But never fear, the Army is still doggedly trying to recruit them, and of course not dreaming of asking potential recruits a single question about what they think of jihad and Islamic supremacism. That would be "Islamophobic"!
"Fort Hood ups challenge to recruit Muslim, Arab troops," by Kathleen Gray and Donna Leinwand for USA TODAY, December 10
DEARBORN, Mich. -- Army recruiter Sgt. Chris McGarity is on the front lines of the military's effort to add troops who speak Arabic and understand Middle Eastern culture -- a battle that grew more challenging after the shooting at Fort Hood, Texas.
McGarity says he recently signed up an Arab-American high school student who lacked only her parents' approval to enlist. Then came the Nov. 5 rampage at Fort Hood. The Army has charged Maj. Nidal Hasan, 39, a Muslim and Arab American, with killing 13 people and wounding 32.
The high school student's mother "made her withdraw her application," McGarity says.
Such experiences illustrate heightened fears of discrimination and harassment aimed at Arab-American and Muslim troops since the Fort Hood shooting, says Mikey Weinstein, a former Air Force lawyer who founded the Military Religious Freedom Foundation, which advocates for separation between church and state in the military.
Muslims in the military experience "horrible" discrimination, he says.
Before the shooting at Fort Hood, the foundation had 80 Muslim clients who had reported instances of discrimination and harassment, Weinstein says. Complaints jumped 20% to 103 in the weeks after the shooting. "We had people almost immediately ... being told 'you people' should not be in the military," he says.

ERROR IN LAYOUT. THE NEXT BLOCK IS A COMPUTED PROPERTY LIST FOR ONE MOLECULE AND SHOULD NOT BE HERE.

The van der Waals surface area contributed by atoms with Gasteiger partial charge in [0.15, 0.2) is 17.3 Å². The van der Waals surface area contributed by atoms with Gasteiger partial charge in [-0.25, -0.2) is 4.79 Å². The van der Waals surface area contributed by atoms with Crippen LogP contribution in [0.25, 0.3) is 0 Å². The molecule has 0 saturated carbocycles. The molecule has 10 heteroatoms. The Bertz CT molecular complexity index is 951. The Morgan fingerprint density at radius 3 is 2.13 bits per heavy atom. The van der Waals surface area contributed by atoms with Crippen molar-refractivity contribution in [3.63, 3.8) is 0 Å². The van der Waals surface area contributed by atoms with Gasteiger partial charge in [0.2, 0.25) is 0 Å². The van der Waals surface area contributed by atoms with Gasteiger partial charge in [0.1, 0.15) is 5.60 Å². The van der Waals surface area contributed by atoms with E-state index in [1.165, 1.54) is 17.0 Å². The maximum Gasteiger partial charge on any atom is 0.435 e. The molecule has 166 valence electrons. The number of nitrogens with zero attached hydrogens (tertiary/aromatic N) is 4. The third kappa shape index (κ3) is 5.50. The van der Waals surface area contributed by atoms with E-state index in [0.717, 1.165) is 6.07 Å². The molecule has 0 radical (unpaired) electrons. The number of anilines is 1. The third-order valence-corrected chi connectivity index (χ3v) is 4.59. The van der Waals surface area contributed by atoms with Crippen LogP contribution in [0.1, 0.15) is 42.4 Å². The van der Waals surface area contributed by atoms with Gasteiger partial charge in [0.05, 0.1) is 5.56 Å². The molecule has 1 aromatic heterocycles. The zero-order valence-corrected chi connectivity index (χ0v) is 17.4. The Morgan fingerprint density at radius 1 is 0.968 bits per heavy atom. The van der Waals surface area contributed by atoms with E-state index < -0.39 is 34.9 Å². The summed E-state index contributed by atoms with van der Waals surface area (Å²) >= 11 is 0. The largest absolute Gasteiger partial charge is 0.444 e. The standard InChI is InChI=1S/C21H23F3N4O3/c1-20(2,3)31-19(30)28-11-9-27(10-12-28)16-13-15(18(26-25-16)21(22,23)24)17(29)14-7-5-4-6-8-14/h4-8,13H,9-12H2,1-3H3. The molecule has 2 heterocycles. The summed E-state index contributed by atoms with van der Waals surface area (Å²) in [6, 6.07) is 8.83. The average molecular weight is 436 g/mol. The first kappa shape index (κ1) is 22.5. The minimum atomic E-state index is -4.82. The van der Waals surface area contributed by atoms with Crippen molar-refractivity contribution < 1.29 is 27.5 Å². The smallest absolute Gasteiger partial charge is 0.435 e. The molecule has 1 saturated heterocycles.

Weinstein says he regularly gets complaints from troops who report name-calling, extra duty on holidays such as Christmas and Thanksgiving, anti-Muslim graffiti scrawled on prayer centers, and officers who encourage their troops to kill Muslims or demand Christian prayer....
"If you don't have a valid green card, you're out. If you can't pass the aptitude test or can't physically qualify, you're out," says McGarity, 31, who served in Iraq early in the war and has recruited in Dearborn for four years. "Then there are the guys who are willing, but their families aren't."
The recruiters recognize that Arab-American enlistees may worry about fitting in with fellow troops or having to fight in Arab or Muslim countries. They work with Arab organizations in the community and attend job fairs to meet potential recruits. They hire Arabic linguists to work in their office, learning about the Middle Eastern cultures themselves.
Sgt. Ian Parker, 27, starts conversations with potential soldiers by asking how they feel about going to Iraq or Afghanistan. "Once you hit an objection to that, you're just wasting your time," Parker says.
Arab Americans and Muslims in the military remain a tiny minority. Of nearly 1.5 million active-duty military, about 3,500 are Arab Americans. The military does not keep full data on the number of Muslim troops.
Jamal Baadani, 45, a Marine reservist living in Virginia, is one of them. He founded the Association of Patriotic Arab Americans in Military and often walked around Arab-American communities in uniform. People would ask why he wanted to serve a government "that's going to kill your own kind," he says.
"The U.S. military did not go over there to 'kill your kind.' They went over there to attack a threat that came to this country to attack us," Baadani would respond. "The U.S. Army really respects our community and goes above and beyond to understand our community."